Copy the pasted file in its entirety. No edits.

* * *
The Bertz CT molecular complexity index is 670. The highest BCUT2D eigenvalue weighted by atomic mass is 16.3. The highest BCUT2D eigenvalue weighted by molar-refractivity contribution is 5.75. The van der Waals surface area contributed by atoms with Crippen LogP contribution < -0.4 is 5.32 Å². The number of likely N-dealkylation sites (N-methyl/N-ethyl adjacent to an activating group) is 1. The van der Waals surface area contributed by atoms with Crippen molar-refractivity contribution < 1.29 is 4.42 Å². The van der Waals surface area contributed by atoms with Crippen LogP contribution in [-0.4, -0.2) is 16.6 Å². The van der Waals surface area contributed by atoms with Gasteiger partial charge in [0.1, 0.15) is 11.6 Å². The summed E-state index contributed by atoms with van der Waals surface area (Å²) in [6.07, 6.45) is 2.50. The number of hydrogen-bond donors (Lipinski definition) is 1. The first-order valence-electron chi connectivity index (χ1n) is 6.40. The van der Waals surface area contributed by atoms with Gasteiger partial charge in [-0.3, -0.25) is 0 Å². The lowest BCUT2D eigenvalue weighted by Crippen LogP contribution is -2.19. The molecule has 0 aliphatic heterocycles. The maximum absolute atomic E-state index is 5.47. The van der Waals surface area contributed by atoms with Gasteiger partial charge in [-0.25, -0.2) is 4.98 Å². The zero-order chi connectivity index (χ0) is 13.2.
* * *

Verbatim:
The Bertz CT molecular complexity index is 670. The highest BCUT2D eigenvalue weighted by atomic mass is 16.3. The highest BCUT2D eigenvalue weighted by molar-refractivity contribution is 5.75. The van der Waals surface area contributed by atoms with Crippen LogP contribution < -0.4 is 5.32 Å². The number of likely N-dealkylation sites (N-methyl/N-ethyl adjacent to an activating group) is 1. The van der Waals surface area contributed by atoms with Crippen molar-refractivity contribution < 1.29 is 4.42 Å². The van der Waals surface area contributed by atoms with Crippen LogP contribution in [-0.4, -0.2) is 16.6 Å². The van der Waals surface area contributed by atoms with Gasteiger partial charge in [0.1, 0.15) is 11.6 Å². The summed E-state index contributed by atoms with van der Waals surface area (Å²) in [6.07, 6.45) is 2.50. The number of hydrogen-bond donors (Lipinski definition) is 1. The first-order valence-electron chi connectivity index (χ1n) is 6.40. The van der Waals surface area contributed by atoms with Gasteiger partial charge in [-0.3, -0.25) is 0 Å². The lowest BCUT2D eigenvalue weighted by Crippen LogP contribution is -2.19. The molecule has 0 aliphatic heterocycles. The maximum absolute atomic E-state index is 5.47. The van der Waals surface area contributed by atoms with Gasteiger partial charge in [-0.25, -0.2) is 4.98 Å². The zero-order chi connectivity index (χ0) is 13.2.